Should Writers Get Paid?
Why ask this question at all?
Depending on who you are, this question can evoke some strong reactions. But, it is a worthy point of consideration. Below, I will discuss the situation and add my personal opinions at the very end. So, be sure to read all the way through!
Disclaimer: I work as a freelance writer and have an English degree, so I'm rather biased.
1. They offer something to society.
Literacy, in all forms, is a positive trait for societies. It took us millions of years to develop the ability to write and read language, and we're fortunate to live in a time where many people are considered literate.
Writers, whether of fiction or not, offer their unique perspectives on existence and thought. From something as simple as a newsletter article to a ground-breaking piece of literature, writing is an incredibly valuable service.
Why pay them?
One way to show appreciation of the literary craft is to offer financial recompense. For authors, many write for years without a single penny of income. Publication allows them to earn revenue from their past hard work, but they are rarely paid up-front.
For freelance writers, many other people hire their particular services to do something they would not be able to do as well or at all. Sure, any literate person should be able to write, but not everyone has the critical eye and experience required to make particularly engaging or useful content.
Do you consider yourself a "supporter of the arts?"
2. They're performing a job.
Just like plumbers, teachers, and mathematicians, writers offer a specific service. They are often trained through degree programs in a variety of fields, and must study for years to perfect their particular writing style.
For those with natural skill and flourish, that artistry is an additional asset, which can be used to create works of art.
But, even on a basic level, a writer does something like all of the rest of us. They train to master a craft, and use that to help other people communicate more effectively. We can try not to pay our plumbers for offering a service we think we shouldn't need, but that won't keep you from getting sprayed in the face when your pipes pop under the sink.
In our society, we exchange services and products for money or additional products and services. Writing is part of that exchange. If you need blog posts for your website or help with your product manual and hire a writer, you need to pay for their time at a mutually-agreed upon rate.
3. The arts are essential to humanity.
Many writers work in very specific fields that are intentionally empty of artistic flourish and details. For those with the ability to work in more openly creative fields, they are giving back to humanity.
The arts are an essential production of society and humanity. Without them, we tend to lack the deeper skill sets and philosophies required for human growth. I know this sounds a little obtuse for a somewhat simple question of "Should writers be paid," but an appreciation of the craft itself must be obtained.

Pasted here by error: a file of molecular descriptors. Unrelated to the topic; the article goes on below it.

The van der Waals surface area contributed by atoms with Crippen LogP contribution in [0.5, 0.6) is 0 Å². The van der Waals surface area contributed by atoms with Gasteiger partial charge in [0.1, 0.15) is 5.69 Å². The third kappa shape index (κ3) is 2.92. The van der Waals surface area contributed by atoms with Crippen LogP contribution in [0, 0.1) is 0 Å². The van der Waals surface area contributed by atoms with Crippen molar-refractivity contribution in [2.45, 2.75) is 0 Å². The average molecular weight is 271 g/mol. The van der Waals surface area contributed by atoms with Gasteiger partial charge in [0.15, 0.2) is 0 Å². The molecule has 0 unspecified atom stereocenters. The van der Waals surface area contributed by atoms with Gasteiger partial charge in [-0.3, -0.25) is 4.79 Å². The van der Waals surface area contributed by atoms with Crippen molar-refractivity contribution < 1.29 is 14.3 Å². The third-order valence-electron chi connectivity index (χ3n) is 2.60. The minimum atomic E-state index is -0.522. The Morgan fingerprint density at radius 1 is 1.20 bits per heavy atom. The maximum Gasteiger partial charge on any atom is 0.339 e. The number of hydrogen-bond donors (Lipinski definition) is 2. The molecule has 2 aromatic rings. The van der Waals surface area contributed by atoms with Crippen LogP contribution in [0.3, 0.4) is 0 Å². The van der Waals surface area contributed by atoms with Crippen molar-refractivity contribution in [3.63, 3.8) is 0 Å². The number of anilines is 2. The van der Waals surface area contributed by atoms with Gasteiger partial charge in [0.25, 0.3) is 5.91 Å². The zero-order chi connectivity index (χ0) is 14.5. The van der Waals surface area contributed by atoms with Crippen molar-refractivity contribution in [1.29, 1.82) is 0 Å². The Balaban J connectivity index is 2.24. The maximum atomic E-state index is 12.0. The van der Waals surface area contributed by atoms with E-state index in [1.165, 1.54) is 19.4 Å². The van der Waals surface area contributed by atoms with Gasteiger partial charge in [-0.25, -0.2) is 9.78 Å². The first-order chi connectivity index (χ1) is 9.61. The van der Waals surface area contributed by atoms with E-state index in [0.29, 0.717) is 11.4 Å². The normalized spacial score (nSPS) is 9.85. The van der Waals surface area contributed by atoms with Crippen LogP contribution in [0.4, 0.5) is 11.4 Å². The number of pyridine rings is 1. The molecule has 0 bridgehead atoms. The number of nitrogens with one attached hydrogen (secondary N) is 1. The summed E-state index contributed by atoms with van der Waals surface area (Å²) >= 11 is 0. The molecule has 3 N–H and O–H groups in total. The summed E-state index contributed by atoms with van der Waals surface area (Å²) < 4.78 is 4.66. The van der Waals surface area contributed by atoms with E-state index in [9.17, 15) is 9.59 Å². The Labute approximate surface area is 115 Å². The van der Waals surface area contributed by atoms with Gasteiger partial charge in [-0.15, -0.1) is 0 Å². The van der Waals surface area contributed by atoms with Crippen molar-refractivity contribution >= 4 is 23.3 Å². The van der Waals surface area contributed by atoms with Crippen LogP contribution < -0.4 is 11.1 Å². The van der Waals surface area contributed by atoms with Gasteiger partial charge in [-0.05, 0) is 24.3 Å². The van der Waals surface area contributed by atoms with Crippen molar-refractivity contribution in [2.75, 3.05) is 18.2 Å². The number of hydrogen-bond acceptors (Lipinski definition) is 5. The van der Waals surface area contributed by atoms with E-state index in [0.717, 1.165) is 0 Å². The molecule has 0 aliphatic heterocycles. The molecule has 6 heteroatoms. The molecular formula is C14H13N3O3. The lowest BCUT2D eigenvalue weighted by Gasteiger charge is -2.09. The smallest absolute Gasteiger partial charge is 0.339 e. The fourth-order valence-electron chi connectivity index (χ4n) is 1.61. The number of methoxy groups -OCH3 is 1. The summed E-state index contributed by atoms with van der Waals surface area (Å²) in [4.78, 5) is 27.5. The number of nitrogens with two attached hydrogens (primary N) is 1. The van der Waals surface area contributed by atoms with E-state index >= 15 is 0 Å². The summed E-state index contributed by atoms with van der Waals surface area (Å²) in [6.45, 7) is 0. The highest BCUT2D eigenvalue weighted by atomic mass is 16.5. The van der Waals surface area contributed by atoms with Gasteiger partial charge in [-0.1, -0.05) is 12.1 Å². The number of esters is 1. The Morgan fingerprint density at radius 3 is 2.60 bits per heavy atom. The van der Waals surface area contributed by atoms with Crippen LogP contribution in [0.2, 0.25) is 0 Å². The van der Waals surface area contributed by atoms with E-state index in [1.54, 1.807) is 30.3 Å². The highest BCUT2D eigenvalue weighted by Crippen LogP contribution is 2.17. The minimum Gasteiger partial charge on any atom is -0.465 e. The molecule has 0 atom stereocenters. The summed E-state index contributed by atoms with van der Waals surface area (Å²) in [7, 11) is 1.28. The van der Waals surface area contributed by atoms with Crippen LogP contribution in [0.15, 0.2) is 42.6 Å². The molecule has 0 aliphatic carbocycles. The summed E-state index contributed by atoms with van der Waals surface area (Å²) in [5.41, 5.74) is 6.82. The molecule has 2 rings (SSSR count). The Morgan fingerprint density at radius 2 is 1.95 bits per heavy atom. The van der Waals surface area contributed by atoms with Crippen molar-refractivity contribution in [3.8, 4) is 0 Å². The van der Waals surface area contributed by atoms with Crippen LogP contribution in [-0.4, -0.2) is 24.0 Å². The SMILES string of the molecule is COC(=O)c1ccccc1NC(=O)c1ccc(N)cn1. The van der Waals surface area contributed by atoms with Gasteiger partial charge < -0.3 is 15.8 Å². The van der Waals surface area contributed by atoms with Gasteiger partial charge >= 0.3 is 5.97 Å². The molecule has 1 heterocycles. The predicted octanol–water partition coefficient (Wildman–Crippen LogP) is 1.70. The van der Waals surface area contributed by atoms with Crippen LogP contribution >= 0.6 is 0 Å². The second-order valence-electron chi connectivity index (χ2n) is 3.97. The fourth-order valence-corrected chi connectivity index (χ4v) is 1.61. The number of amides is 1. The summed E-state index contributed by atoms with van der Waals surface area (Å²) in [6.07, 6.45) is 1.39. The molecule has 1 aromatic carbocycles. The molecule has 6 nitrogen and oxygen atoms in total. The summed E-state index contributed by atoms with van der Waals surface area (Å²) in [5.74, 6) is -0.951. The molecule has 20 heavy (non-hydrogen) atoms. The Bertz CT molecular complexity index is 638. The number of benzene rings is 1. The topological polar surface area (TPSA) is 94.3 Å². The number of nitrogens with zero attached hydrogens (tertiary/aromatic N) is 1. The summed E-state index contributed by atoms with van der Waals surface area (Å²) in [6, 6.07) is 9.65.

When you purchase a piece of art or even buy a novel, you provide the means to allow that person to continue on with their artistic endeavors.
We can try to break rates down according to the number of words written (and many contractors do), but that only covers the final, published version. On the path to perfection, writers might go through scores of editions full of revisions, red marks, and changes. There's no way to put an hourly amount on it, otherwise each piece could require thousands to millions of dollars. The only way we can show that we appreciate this work and the author's specific abilities is to fund the path for them to continue on this journey.
"Should I write for free?"
Within the freelance writing world, this question shows up on job boards and forums across the web. Especially when we're breaking into the field, freelance writers wonder whether or not to offer their services free of charge.
There are quite a few different opinions on this, but it requires very careful consideration of the writer and the situation.
Personally, I do not write for free unless:
- It is for a cause I support dearly.
- It will help develop my portfolio in a clear direction.
- It is for the first client in a new aspect of the field.
- The work is very minimal, and could build a good rapport for future work.
- I'm related to the client.
Often, I do provide my thoughts for free, and I'm always happy to look over a website or review some text to see if it works but I always charge for the writing unless it fits the criteria above.
My Two Cents
As a freelance writer by trade and lover of literature and philosophy by birth, I accept my deep bias towards the thought that writers should be compensated.
Of course, it all depends on the project, the quality of the work, and the writer themself. I might volunteer my services to a specific cause and expect no money to come my way. That's perfectly acceptable. If someone asks me to spend my time and lend my insightful eye on their project, suggest professional-quality changes, and write content, I consider this "doing work." To me, "doing work" means simultaneously creating an invoice to send on over. Just because I can write better than many others doesn't mean that ability should be taken for granted!
And as always, if you want it for free, do it yourself. :)
More reading for your curious mind!
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